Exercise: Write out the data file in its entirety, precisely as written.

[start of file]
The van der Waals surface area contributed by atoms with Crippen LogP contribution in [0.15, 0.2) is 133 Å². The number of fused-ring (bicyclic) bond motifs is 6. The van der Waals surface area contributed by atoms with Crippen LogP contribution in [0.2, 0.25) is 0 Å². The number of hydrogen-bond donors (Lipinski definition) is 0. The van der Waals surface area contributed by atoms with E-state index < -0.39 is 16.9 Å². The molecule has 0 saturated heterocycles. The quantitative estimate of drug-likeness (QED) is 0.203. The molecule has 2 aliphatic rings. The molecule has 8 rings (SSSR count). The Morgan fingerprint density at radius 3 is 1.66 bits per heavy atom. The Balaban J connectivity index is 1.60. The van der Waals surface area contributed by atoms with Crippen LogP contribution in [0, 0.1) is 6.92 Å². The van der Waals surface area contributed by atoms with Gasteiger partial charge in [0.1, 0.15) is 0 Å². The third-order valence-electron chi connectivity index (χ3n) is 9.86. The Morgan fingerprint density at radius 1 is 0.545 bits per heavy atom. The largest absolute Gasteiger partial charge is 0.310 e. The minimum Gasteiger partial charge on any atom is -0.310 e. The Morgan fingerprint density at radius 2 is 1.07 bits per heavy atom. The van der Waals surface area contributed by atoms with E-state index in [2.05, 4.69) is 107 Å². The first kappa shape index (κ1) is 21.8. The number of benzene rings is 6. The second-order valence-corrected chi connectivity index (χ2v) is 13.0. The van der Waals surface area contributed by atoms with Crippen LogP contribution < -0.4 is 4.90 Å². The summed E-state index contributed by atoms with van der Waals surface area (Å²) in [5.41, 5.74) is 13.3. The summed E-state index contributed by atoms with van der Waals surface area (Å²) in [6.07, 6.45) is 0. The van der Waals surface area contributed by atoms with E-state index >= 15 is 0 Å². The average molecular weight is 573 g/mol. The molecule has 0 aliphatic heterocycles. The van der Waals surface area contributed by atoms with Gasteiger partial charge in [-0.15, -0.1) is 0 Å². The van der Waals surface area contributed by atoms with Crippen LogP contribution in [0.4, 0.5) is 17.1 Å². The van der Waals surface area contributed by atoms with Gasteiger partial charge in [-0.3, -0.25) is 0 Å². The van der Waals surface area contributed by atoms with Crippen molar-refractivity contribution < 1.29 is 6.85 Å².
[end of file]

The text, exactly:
The van der Waals surface area contributed by atoms with Crippen LogP contribution in [0.15, 0.2) is 133 Å². The number of fused-ring (bicyclic) bond motifs is 6. The van der Waals surface area contributed by atoms with Crippen LogP contribution in [0.2, 0.25) is 0 Å². The number of hydrogen-bond donors (Lipinski definition) is 0. The van der Waals surface area contributed by atoms with E-state index < -0.39 is 16.9 Å². The molecule has 0 saturated heterocycles. The quantitative estimate of drug-likeness (QED) is 0.203. The molecule has 2 aliphatic rings. The molecule has 8 rings (SSSR count). The Morgan fingerprint density at radius 3 is 1.66 bits per heavy atom. The Balaban J connectivity index is 1.60. The van der Waals surface area contributed by atoms with Crippen LogP contribution in [0, 0.1) is 6.92 Å². The van der Waals surface area contributed by atoms with Gasteiger partial charge in [0.1, 0.15) is 0 Å². The third-order valence-electron chi connectivity index (χ3n) is 9.86. The Morgan fingerprint density at radius 1 is 0.545 bits per heavy atom. The largest absolute Gasteiger partial charge is 0.310 e. The minimum Gasteiger partial charge on any atom is -0.310 e. The Morgan fingerprint density at radius 2 is 1.07 bits per heavy atom. The van der Waals surface area contributed by atoms with E-state index in [2.05, 4.69) is 107 Å². The first kappa shape index (κ1) is 21.8. The number of benzene rings is 6. The second-order valence-corrected chi connectivity index (χ2v) is 13.0. The van der Waals surface area contributed by atoms with Crippen LogP contribution < -0.4 is 4.90 Å². The summed E-state index contributed by atoms with van der Waals surface area (Å²) in [5.41, 5.74) is 13.3. The summed E-state index contributed by atoms with van der Waals surface area (Å²) in [6.07, 6.45) is 0. The van der Waals surface area contributed by atoms with E-state index >= 15 is 0 Å². The average molecular weight is 573 g/mol. The molecule has 0 aliphatic heterocycles. The van der Waals surface area contributed by atoms with Gasteiger partial charge in [-0.15, -0.1) is 0 Å². The van der Waals surface area contributed by atoms with Crippen LogP contribution in [0.4, 0.5) is 17.1 Å². The van der Waals surface area contributed by atoms with Gasteiger partial charge in [-0.3, -0.25) is 0 Å². The van der Waals surface area contributed by atoms with Crippen molar-refractivity contribution < 1.29 is 6.85 Å².